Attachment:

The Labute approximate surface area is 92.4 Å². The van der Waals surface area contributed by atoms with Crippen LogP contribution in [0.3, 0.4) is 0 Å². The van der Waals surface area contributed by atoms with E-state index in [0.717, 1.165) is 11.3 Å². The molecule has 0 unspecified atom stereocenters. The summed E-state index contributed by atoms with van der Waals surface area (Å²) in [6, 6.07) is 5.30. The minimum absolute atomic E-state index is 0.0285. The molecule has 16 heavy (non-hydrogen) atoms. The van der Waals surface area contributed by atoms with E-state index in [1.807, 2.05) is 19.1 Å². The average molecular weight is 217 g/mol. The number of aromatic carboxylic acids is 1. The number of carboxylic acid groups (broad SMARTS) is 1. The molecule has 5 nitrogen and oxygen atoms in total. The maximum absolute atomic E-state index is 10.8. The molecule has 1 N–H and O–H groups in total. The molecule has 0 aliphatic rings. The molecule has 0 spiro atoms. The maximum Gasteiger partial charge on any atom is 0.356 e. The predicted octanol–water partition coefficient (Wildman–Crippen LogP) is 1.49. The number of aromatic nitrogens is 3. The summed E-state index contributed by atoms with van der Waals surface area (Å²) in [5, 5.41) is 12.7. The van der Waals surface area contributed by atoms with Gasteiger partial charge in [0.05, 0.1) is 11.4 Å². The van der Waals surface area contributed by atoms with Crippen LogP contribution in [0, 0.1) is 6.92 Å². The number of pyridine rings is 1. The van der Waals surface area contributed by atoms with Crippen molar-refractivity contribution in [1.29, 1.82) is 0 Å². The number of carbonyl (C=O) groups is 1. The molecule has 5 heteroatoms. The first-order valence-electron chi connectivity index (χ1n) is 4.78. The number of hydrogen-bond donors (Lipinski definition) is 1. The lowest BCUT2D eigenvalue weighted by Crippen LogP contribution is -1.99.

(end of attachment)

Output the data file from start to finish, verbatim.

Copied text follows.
The Labute approximate surface area is 92.4 Å². The van der Waals surface area contributed by atoms with Crippen LogP contribution in [0.3, 0.4) is 0 Å². The van der Waals surface area contributed by atoms with E-state index in [0.717, 1.165) is 11.3 Å². The molecule has 0 unspecified atom stereocenters. The summed E-state index contributed by atoms with van der Waals surface area (Å²) in [6, 6.07) is 5.30. The minimum absolute atomic E-state index is 0.0285. The molecule has 16 heavy (non-hydrogen) atoms. The van der Waals surface area contributed by atoms with E-state index in [1.807, 2.05) is 19.1 Å². The average molecular weight is 217 g/mol. The number of aromatic carboxylic acids is 1. The number of carboxylic acid groups (broad SMARTS) is 1. The molecule has 5 nitrogen and oxygen atoms in total. The maximum absolute atomic E-state index is 10.8. The molecule has 1 N–H and O–H groups in total. The molecule has 0 aliphatic rings. The molecule has 0 spiro atoms. The maximum Gasteiger partial charge on any atom is 0.356 e. The predicted octanol–water partition coefficient (Wildman–Crippen LogP) is 1.49. The number of aromatic nitrogens is 3. The summed E-state index contributed by atoms with van der Waals surface area (Å²) in [5, 5.41) is 12.7. The van der Waals surface area contributed by atoms with Gasteiger partial charge in [0.05, 0.1) is 11.4 Å². The van der Waals surface area contributed by atoms with Crippen LogP contribution in [0, 0.1) is 6.92 Å². The number of pyridine rings is 1. The van der Waals surface area contributed by atoms with Crippen molar-refractivity contribution in [1.29, 1.82) is 0 Å². The number of carbonyl (C=O) groups is 1. The molecule has 5 heteroatoms. The first-order valence-electron chi connectivity index (χ1n) is 4.78. The number of hydrogen-bond donors (Lipinski definition) is 1. The lowest BCUT2D eigenvalue weighted by Crippen LogP contribution is -1.99.